Basic geologic processes important to environmental science:

Definition of mineral: naturally occuring, inorganic, fixed or limited range of chemical composition, crystalline (regular atomic arrangement of constituent ions).

Major groups of minerals:

Sediment versus hard rock, a basic distinction.

How can sediment be described?

Description on the basis of grains size: mud -> silt -> sand (fine to medium to coarse) -> gravel -> boulders.

If you think of surface sediment the particles come in different sizes. How would knowing the size distribution of surface sediment be of potential interest environmentally?

Lithification = process whereby sediment -> rock, sand -> sandstone.

How can rocks be described and classified?

From an environmental perspective what are important rock and/or sediment properties? What would you want to know more specifically about a given rock or sediment type from an environmental perspective? Why is this information useful.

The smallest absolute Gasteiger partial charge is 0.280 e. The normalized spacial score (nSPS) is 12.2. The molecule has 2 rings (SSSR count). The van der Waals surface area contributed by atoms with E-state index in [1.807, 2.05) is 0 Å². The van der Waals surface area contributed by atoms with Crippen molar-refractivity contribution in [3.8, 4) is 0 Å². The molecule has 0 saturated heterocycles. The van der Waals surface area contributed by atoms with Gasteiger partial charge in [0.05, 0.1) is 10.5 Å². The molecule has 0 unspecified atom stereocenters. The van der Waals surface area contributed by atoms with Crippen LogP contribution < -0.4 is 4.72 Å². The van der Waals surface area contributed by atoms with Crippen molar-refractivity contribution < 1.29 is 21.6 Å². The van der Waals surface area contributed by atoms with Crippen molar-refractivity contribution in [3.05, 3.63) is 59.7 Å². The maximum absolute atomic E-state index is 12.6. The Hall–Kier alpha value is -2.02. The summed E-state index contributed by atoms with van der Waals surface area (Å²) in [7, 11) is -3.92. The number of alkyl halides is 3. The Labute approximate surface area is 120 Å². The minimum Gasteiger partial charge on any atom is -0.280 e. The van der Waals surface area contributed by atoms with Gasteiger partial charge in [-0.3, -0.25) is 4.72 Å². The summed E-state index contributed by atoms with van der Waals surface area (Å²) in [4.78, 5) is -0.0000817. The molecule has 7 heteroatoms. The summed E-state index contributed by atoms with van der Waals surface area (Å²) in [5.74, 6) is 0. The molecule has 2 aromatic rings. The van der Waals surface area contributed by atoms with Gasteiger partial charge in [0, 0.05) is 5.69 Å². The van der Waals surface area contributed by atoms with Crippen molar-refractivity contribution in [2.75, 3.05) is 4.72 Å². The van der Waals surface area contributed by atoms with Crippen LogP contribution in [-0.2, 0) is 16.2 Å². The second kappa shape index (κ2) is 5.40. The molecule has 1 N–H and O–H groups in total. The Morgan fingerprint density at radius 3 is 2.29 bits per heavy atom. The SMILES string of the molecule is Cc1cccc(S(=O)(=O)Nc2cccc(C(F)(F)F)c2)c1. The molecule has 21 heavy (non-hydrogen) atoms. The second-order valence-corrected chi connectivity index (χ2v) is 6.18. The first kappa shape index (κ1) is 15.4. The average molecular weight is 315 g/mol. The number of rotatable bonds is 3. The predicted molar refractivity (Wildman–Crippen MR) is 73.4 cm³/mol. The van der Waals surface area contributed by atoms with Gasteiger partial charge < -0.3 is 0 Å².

What near surface processes alter geologic materials?


What earth processes create natural hazards:

Earth processes important in understanding geologic resources:


Groundwater flow

We will focus a bit more on groundwater flow for several reasons:

How does the water get into the ground?

An answer may be found in considering part of the hydrologic cycle. The diagram below attempts to show some of the reservoirs linked to groundwater, and the processes that transfer water between these reservoirs.

This leads to a second question. What determines how much seeps into the ground?

How much water can the ground hold (what is its porosity)?

What determines in what pattern and how fast water flows in the ground?

How can we map groundwater surfaces (given they are hidden from view)?

Aquifer is a groundwater reservoir. What are local aquifers (for Omaha area)?

Dr. Schimmrich has collected links to hydrology and hydrogeology.